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Base weight?

In hiking and backpacking, the term "ultralight base weight" refers to the total weight of a person's gear excluding consumables like food, water, and fuel. This includes items such as your backpack, shelter, sleeping system, clothing, and other essential gear. The goal of achieving an ultralight base weight is to reduce the overall burden on the hiker, making it easier to cover long distances with less effort.

While there isn't a strict definition, a common guideline is that an ultralight base weight is around 10 pounds (4.5 kilograms) or less. Achieving this low weight often involves carefully selecting lightweight and compact gear, as well as making conscious decisions about what items are truly necessary for a particular trip.

Here are examples of ultralight gear in different categories:

  1. Backpack:

    • Example: Fjäder gear Crow 38L

  2. Shelter:

    • Example: Zpacks Duplex Ultralight Tent or Hyperlite Mountain Gear UltaMid 2 Pyramid Tent.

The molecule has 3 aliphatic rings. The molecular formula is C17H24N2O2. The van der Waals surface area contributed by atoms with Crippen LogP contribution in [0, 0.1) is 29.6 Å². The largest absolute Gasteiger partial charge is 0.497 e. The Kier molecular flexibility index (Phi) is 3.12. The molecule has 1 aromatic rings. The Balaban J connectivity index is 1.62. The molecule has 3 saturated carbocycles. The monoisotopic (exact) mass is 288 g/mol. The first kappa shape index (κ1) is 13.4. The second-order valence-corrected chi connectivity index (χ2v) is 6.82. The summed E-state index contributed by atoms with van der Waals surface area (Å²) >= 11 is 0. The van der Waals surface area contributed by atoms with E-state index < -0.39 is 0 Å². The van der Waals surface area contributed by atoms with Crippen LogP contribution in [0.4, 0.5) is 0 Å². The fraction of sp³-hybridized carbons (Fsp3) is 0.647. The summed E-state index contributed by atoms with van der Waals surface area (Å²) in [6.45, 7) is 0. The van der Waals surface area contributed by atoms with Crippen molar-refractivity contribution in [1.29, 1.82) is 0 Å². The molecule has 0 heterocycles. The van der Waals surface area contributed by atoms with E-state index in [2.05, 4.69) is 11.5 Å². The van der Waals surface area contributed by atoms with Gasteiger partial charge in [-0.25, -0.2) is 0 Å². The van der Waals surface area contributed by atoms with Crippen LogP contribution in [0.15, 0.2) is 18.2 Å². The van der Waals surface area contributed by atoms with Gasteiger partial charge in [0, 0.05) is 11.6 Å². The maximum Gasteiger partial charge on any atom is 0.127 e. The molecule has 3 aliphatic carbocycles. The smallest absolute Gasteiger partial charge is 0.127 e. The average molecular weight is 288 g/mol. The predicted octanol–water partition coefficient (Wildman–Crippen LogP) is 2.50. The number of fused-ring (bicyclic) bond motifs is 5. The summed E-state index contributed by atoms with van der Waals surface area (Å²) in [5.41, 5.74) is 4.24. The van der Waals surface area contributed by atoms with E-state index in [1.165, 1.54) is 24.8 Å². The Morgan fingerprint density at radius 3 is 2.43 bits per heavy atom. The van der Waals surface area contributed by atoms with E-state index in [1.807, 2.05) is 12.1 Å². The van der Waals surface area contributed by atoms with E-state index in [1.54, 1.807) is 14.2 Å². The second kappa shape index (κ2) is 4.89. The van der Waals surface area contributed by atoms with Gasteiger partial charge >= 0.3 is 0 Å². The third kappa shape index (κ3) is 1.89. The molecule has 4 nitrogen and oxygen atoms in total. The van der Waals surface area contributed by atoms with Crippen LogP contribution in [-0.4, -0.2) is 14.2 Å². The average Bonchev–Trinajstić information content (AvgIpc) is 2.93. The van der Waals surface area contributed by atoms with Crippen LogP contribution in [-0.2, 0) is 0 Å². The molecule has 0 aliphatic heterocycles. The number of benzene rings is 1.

3. Sleeping System:

    • Sleeping Bag: Western Mountaineering UltraLite or Enlightened Equipment Revelation Quilt.

    • Sleeping Pad: Therm-a-Rest NeoAir Xlite or Sea to Summit Ultralight Mat.

  4. Clothing:

    • Jacket: Patagonia Nano Puff or Arc'teryx Cerium LT Hoody.

    • Rain Jacket: Outdoor Research Helium II or Montbell Versalite

  5. Cooking System:

    • Stove: MSR PocketRocket 2 or Soto windmaster.

    • Pot: Toaks Titanium 750ml Pot or Evernew Titanium Ultralight Pot.

  6. Water Filtration:

    • Filter: Sawyer Squeeze Water Filter or Katadyn BeFree Water Filter.

    • Chemical Treatment: Aquamira Water Treatment Drops.

  7. Footwear:

    • Trail Runners: Altra Lone Peak or Salomon Speedcross.

    • Socks: Darn Tough Micro Crew Cushion Socks or Injinji Trail Midweight Mini-Crew.

  8. Miscellaneous:

    • Headlamp: Black Diamond Spot Headlamp or Petzl e+LITE.

    • Multi-tool: Victorinox SD or Leatherman Micra.

    • Navigation: Garmin inReach Mini or Suunto Clipper Compass.

It's important to note that while ultralight gear can be beneficial, it's equally crucial to prioritize safety and comfort. Additionally, personal preferences and the specific conditions of your trip should guide your gear choices. Ultralight gear often comes with a higher price tag, so it's essential to weigh the cost against the benefits and your specific needs.

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